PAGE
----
A "huge emotional rollercoaster" was the best way to describe going through the IVF process, for Sutherland Shire mum, Lauren Gocher.
Diagnosed with endometriosis, she endured a long wait for her forever family, as she couldn't fall pregnant naturally. The 37-year-old and her 42-year-old husband now have two children with another baby on the way. But the road to get there was far from easy.
"I could only conceive via IVF," she said. "It's totally consuming and ruled life for five years. It took 10 transfers and five egg retrievals to have our first daughter. Our son was the 11th transfer, then we had another failed transfer. Then the 13th transfer - is my current pregnancy."
New figures however reveal that one in three women successfully have had a baby in their first IVF cycle.
The annual IVF report from UNSW examines the latest numbers and trends in assisted reproductive technology. Medical researchers part of the 2021 Australian and New Zealand Assisted Reproduction Database (ANZARD) report, found that 37.1 per cent of women who commenced Assisted Reproductive Technology (ART) achieved a live birth in their first complete ART cycle. The annual IVF report also showed women had at least a 53.6 per cent chance of achieving a live birth after three complete ART cycles.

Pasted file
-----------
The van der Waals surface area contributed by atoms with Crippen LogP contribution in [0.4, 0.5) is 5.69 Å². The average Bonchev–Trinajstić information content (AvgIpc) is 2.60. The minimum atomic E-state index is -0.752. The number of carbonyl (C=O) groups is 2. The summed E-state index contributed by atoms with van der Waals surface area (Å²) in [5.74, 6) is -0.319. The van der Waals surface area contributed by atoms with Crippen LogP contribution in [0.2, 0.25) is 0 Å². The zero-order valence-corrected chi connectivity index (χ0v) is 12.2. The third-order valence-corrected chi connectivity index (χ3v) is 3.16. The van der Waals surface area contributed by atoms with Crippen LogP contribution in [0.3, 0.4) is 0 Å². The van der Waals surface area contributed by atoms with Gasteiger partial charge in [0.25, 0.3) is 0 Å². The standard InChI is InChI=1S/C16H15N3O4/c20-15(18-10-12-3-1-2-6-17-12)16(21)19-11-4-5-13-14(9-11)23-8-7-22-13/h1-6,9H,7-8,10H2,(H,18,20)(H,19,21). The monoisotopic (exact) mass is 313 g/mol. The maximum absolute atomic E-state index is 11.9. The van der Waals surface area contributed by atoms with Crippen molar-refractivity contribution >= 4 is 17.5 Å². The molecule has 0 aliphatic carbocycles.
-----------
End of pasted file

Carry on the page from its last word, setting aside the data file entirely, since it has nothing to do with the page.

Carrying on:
ART is a group of procedures that involve the in vitro (outside of the body) handling of oocytes (eggs) and sperm to establish a pregnancy. Each ART treatment involves several stages, generally called an ART treatment cycle. The embryos transferred to a female patient can either originate from the cycle in which they were created (fresh cycle) or be frozen (cryopreserved) and thawed before transfer (thaw cycle). A complete ART cycle includes embryos transferred during the embryo creation cycle and any subsequent frozen embryo transfer cycles.
Success rates decreased with age. Women aged between 30 and 34 had at least a 67.8 per cent chance of achieving a live birth after three complete ART cycles, while women aged 40-44 had at least a 20.3 per cent chance.
The report also showed that, on average, one in four women did not continue treatment after a failed cycle, because of the psychological or financial stress that can be associated with infertility and its treatment.
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